Shock states

The clinical syndrome of shock is one of the most dramatic, dynamic, and life-threatening problems faced by the physician in the critical care setting. Although untreated shock is universally lethal, mortality may be considerably reduced by rapid, proper recognition, diagnosis, monitoring, and treatment.

Definition and physiology

Shock is an acute, complex state of circulatory or metabolic dysfunction that results in failure to deliver or use sufficient amounts of oxygen and/or other nutrients to meet tissue metabolic demands. If prolonged, it leads to multiple-organ failure and death. Therefore, shock can be viewed as a state of acute cellular energy deficiency. Shock can be caused by any serious disease or injury. However, whatever the causative factors, it is always a problem of inadequate cellular sustenance. It is the final common pathway to death.

Delivery of oxygen (D o 2 ) is a direct function of cardiac output (CO) and arterial concentration of O 2 (Ca o 2 ):

Delivery of oxygen:

D o 2 = CO × Ca o 2

Cardiac output:

CO = Heart rate × Stroke volume

Oxygen content:

Ca o 2 = (Hgb × 1.34 × Sa o 2 ) + (0.003 × Pa o 2 )

where Hgb is hemoglobin, Sa o 2 is arterial oxygen saturation, and Pa o 2 is arterial partial pressure of oxygen. Stroke volume is a function of preload, afterload, contractility, and diastolic relaxation. Therefore, optimizing heart rate, contractility, diastolic relaxation, preload, and afterload improves cardiac output. Oxygen-carrying capacity can be increased by raising hemoglobin and optimizing its saturation with oxygen. Oxygen delivery can be improved by manipulation of all these factors.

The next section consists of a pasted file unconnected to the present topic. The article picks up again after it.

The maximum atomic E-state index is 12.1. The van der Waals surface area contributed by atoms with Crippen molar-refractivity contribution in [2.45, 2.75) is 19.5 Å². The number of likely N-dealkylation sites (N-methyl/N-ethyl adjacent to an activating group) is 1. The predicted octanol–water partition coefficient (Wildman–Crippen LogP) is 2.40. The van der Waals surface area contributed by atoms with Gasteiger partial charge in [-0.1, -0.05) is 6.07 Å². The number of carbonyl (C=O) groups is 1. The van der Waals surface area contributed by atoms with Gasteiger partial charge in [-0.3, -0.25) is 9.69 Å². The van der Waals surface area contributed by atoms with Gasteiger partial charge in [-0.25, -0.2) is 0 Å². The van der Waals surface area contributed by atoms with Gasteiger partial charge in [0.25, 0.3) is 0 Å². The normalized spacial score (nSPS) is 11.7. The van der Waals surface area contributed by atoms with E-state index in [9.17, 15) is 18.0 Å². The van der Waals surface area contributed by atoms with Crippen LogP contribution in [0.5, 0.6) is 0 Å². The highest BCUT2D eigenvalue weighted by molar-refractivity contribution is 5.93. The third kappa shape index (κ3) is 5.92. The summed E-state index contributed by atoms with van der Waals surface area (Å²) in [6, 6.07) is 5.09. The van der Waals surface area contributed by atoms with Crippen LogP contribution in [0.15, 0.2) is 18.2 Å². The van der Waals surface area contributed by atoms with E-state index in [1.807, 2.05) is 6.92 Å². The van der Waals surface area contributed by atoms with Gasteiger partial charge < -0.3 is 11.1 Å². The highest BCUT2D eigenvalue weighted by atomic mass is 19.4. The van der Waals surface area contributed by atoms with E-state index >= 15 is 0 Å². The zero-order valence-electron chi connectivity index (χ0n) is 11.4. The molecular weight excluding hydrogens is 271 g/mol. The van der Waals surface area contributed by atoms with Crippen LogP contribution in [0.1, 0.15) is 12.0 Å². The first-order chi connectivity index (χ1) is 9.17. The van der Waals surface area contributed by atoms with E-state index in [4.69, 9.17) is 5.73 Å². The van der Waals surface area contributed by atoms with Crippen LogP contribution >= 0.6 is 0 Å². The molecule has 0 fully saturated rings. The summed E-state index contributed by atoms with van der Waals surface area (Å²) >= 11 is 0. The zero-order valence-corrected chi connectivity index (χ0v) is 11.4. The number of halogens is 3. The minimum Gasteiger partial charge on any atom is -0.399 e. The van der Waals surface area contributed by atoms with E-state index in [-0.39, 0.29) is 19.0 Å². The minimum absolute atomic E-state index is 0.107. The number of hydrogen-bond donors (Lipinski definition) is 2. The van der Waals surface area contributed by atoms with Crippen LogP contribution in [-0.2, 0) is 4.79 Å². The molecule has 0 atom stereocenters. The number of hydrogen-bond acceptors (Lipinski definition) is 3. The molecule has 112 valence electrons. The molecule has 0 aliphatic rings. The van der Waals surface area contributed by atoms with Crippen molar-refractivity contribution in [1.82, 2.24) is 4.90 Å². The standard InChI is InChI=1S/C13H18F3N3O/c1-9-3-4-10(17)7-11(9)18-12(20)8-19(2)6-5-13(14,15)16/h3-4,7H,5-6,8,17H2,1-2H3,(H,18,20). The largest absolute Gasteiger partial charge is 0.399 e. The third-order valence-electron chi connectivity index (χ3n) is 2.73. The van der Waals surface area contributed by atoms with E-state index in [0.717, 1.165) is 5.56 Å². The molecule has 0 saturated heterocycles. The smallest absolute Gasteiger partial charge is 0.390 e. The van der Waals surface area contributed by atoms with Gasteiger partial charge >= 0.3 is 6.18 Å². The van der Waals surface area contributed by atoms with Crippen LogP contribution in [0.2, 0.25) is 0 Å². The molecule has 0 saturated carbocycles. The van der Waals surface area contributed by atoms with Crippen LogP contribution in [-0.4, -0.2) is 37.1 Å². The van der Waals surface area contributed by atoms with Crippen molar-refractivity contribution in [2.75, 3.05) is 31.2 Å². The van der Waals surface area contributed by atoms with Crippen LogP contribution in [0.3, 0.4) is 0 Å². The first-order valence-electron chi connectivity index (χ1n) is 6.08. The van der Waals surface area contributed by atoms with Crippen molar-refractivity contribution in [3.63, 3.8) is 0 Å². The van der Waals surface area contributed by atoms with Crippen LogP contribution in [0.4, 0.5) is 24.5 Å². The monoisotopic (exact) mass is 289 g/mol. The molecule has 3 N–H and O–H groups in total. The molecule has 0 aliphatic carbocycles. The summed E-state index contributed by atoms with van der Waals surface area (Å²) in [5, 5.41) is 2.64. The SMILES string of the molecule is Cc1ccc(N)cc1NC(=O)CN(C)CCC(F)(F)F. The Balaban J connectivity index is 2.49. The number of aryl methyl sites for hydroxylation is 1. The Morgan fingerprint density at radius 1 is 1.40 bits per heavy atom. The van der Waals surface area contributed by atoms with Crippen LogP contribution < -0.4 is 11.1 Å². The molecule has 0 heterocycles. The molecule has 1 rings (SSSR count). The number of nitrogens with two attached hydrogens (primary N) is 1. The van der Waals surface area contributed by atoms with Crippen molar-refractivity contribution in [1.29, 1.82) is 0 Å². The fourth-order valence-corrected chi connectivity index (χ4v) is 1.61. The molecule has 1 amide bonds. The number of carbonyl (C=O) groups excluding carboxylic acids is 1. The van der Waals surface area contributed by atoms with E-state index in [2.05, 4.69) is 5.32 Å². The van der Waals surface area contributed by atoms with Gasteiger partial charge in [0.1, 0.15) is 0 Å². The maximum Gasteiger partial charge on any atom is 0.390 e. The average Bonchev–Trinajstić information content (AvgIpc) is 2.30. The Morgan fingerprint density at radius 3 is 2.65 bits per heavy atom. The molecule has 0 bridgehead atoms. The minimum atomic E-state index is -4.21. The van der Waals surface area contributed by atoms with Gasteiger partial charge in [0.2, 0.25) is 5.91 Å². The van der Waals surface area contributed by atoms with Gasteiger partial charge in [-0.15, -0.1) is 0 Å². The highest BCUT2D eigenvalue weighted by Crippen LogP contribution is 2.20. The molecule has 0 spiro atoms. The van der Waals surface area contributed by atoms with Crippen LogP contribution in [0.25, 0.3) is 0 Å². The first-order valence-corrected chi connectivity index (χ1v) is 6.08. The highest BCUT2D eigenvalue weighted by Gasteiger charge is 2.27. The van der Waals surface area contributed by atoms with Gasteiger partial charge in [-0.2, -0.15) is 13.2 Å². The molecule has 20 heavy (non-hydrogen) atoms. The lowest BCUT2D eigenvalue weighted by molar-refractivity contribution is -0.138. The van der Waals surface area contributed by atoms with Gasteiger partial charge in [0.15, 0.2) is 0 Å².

Calculation of global oxygen delivery may not reflect regional hypoperfusion and localized ischemia. Inadequate oxygen delivery can result from either limitation or maldistribution of blood flow. Reduced oxygen content (anemia, low Sa o 2 ) necessitates higher cardiac output to maintain oxygen delivery. In certain situations (fever, sepsis, trauma), metabolic demands may exceed normal oxygen delivery. Impairment of the extraction or utilization of oxygen by cells and mitochondria creates a functional arteriovenous shunt and may be the harbinger of multiorgan dysfunction syndrome (MODS). ,

Functional classification and common underlying etiologies

Shock states can be classified into seven functional categories ( Box 34.1 ). Such a tidy classification implies a degree of precision that will be misleading when approaching an individual patient. Vicious cycles play a prominent role in most shock syndromes. Any given patient may display features of any functional category or features of multiple categories over time. Hemodynamic profiles of these categories are summarized in Table 34.1 . Early recognition of shock begins with a careful history and physical examination.

• BOX 34.1

Shock States

  • Hypovolemic

  • Cardiogenic

  • Obstructive

  • Distributive

  • Septic

  • Endocrine

  • Cytopathic

TABLE 34.1

Hemodynamic Patterns in Shock States and Therapeutic Receptor Targets